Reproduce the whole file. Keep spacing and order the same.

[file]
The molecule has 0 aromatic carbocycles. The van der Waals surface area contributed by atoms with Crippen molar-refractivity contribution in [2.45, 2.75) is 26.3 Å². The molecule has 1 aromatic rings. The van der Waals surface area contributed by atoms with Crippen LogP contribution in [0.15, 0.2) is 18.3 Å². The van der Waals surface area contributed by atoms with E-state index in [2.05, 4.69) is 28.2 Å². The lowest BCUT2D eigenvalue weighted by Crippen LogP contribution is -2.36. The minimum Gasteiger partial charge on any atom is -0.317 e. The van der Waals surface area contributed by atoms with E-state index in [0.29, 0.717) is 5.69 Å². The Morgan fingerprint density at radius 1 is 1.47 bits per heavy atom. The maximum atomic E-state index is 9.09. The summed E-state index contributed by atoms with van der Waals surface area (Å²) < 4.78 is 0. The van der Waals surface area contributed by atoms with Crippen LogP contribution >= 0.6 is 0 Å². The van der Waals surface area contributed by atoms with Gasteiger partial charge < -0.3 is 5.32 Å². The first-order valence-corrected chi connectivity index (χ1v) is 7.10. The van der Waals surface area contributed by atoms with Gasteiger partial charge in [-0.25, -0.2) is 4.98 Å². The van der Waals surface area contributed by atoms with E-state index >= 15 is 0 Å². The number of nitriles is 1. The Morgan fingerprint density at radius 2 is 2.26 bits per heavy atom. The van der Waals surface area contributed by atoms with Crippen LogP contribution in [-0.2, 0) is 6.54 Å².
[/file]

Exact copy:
The molecule has 0 aromatic carbocycles. The van der Waals surface area contributed by atoms with Crippen molar-refractivity contribution in [2.45, 2.75) is 26.3 Å². The molecule has 1 aromatic rings. The van der Waals surface area contributed by atoms with Crippen LogP contribution in [0.15, 0.2) is 18.3 Å². The van der Waals surface area contributed by atoms with E-state index in [2.05, 4.69) is 28.2 Å². The lowest BCUT2D eigenvalue weighted by Crippen LogP contribution is -2.36. The minimum Gasteiger partial charge on any atom is -0.317 e. The van der Waals surface area contributed by atoms with E-state index in [0.29, 0.717) is 5.69 Å². The Morgan fingerprint density at radius 1 is 1.47 bits per heavy atom. The maximum atomic E-state index is 9.09. The summed E-state index contributed by atoms with van der Waals surface area (Å²) < 4.78 is 0. The van der Waals surface area contributed by atoms with Crippen LogP contribution >= 0.6 is 0 Å². The van der Waals surface area contributed by atoms with Gasteiger partial charge < -0.3 is 5.32 Å². The first-order valence-corrected chi connectivity index (χ1v) is 7.10. The van der Waals surface area contributed by atoms with Gasteiger partial charge in [-0.25, -0.2) is 4.98 Å². The van der Waals surface area contributed by atoms with E-state index >= 15 is 0 Å². The number of nitriles is 1. The Morgan fingerprint density at radius 2 is 2.26 bits per heavy atom. The van der Waals surface area contributed by atoms with Crippen LogP contribution in [-0.2, 0) is 6.54 Å².